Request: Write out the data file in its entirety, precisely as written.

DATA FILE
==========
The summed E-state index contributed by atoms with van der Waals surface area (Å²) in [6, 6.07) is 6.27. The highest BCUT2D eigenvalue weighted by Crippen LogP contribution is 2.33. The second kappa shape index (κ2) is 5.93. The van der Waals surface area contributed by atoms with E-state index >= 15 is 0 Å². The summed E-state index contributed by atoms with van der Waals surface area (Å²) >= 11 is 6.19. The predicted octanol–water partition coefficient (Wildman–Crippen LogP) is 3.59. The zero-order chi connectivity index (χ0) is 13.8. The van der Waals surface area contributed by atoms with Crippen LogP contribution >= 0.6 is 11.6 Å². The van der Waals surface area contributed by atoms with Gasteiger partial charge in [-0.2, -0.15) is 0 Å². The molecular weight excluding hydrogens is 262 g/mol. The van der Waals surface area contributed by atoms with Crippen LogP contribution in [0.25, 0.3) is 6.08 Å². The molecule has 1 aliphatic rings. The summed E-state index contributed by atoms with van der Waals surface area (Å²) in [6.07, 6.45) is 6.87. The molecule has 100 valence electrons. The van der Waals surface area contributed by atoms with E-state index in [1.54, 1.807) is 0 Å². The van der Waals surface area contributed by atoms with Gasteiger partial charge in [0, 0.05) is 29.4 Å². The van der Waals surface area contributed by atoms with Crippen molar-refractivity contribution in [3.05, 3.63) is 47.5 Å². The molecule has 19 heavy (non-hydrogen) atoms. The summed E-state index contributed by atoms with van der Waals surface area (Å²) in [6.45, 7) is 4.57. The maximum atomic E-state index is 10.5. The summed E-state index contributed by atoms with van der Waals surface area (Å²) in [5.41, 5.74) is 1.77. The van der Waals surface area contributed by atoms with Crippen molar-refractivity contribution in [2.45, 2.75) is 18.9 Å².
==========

The summed E-state index contributed by atoms with van der Waals surface area (Å²) in [6, 6.07) is 6.27. The highest BCUT2D eigenvalue weighted by Crippen LogP contribution is 2.33. The second kappa shape index (κ2) is 5.93. The van der Waals surface area contributed by atoms with E-state index >= 15 is 0 Å². The summed E-state index contributed by atoms with van der Waals surface area (Å²) >= 11 is 6.19. The predicted octanol–water partition coefficient (Wildman–Crippen LogP) is 3.59. The zero-order chi connectivity index (χ0) is 13.8. The van der Waals surface area contributed by atoms with Crippen LogP contribution >= 0.6 is 11.6 Å². The van der Waals surface area contributed by atoms with Gasteiger partial charge in [-0.2, -0.15) is 0 Å². The molecular weight excluding hydrogens is 262 g/mol. The van der Waals surface area contributed by atoms with Crippen LogP contribution in [0.25, 0.3) is 6.08 Å². The molecule has 1 aliphatic rings. The summed E-state index contributed by atoms with van der Waals surface area (Å²) in [6.07, 6.45) is 6.87. The molecule has 100 valence electrons. The van der Waals surface area contributed by atoms with E-state index in [1.54, 1.807) is 0 Å². The van der Waals surface area contributed by atoms with Gasteiger partial charge in [0, 0.05) is 29.4 Å². The van der Waals surface area contributed by atoms with Crippen molar-refractivity contribution in [3.05, 3.63) is 47.5 Å². The molecule has 19 heavy (non-hydrogen) atoms. The summed E-state index contributed by atoms with van der Waals surface area (Å²) in [6.45, 7) is 4.57. The maximum atomic E-state index is 10.5. The summed E-state index contributed by atoms with van der Waals surface area (Å²) in [5.41, 5.74) is 1.77. The van der Waals surface area contributed by atoms with Crippen molar-refractivity contribution in [2.45, 2.75) is 18.9 Å².